Hence, the results indicated that at least more than 80% of the collected cells were beating cardiomyocytes, and more than 99.99% of healthy cultivated cells were cardiomyocytes. The shrinkage and unattachment in our re-cultivation procedure might be caused by the insufficient removal of agarose coating of cultivation microchamber array from collagen layer. It should be noted that, although we did not count into the myosin-positive cells, even the shrinked cells in microchambers showed the positive-staining (see the white single arrowhead in Figure 5c).
In conclusion, we have succeeded in separating cardiomyocytes with label-free on-chip imaging cell sorting procedures with using of the index of their surface roughness, and the results indicated that the more than 80% of the smooth cells were beating cardiomyocyte cells, and also more than 99% of healthy re-cultivated cells were cardiac myosin positive cells. The results suggested that the non-labeling simple phase-contrast image-based cell sorting has a potential to separate cardiomyocytes precisely from the mixture of heart cells by the index of cell surface roughness with less than 1 % error rate.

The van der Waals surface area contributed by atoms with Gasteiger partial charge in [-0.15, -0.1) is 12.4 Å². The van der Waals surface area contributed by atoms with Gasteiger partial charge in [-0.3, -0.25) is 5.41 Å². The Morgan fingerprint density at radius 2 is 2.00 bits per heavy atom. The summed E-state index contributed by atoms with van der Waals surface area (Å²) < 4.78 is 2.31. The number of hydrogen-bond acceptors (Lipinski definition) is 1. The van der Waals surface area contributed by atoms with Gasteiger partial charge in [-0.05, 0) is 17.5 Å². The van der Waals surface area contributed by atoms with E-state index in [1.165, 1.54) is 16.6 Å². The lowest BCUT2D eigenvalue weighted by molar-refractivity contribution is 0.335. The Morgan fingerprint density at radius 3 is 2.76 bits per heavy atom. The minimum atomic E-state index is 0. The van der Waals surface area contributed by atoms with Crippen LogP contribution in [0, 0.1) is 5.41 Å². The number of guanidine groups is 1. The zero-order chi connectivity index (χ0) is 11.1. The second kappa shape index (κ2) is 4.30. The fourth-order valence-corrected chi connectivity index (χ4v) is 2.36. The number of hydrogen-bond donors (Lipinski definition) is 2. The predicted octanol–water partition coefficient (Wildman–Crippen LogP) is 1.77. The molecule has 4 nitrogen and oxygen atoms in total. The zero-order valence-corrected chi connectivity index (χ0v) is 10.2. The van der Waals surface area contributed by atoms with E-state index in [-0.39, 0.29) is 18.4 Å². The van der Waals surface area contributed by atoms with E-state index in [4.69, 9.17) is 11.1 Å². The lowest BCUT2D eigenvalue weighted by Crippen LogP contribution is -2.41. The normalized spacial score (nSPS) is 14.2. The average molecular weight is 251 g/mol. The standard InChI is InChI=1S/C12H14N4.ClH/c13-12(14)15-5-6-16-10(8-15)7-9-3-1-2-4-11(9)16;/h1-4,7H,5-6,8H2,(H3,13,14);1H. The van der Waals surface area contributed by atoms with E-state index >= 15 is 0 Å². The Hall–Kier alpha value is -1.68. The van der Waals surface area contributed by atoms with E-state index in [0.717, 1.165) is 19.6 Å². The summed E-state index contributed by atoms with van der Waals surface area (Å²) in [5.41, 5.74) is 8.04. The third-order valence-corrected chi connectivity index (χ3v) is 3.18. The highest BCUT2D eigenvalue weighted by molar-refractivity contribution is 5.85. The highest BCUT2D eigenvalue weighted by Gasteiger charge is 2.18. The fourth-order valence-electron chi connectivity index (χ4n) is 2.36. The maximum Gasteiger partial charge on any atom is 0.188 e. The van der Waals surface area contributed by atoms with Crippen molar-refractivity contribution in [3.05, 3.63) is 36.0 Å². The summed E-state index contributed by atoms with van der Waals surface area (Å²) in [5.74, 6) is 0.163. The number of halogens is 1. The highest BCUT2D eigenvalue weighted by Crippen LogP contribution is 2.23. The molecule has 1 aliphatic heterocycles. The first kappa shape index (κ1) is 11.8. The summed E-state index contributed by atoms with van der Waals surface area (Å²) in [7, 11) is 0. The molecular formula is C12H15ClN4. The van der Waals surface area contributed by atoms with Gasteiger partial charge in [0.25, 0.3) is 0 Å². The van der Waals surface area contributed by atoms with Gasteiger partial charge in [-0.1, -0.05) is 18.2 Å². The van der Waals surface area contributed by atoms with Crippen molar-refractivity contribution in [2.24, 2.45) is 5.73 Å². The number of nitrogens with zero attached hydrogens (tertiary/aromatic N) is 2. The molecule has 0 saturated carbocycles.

This work was financially supported by New Energy Development Organization (NEDO).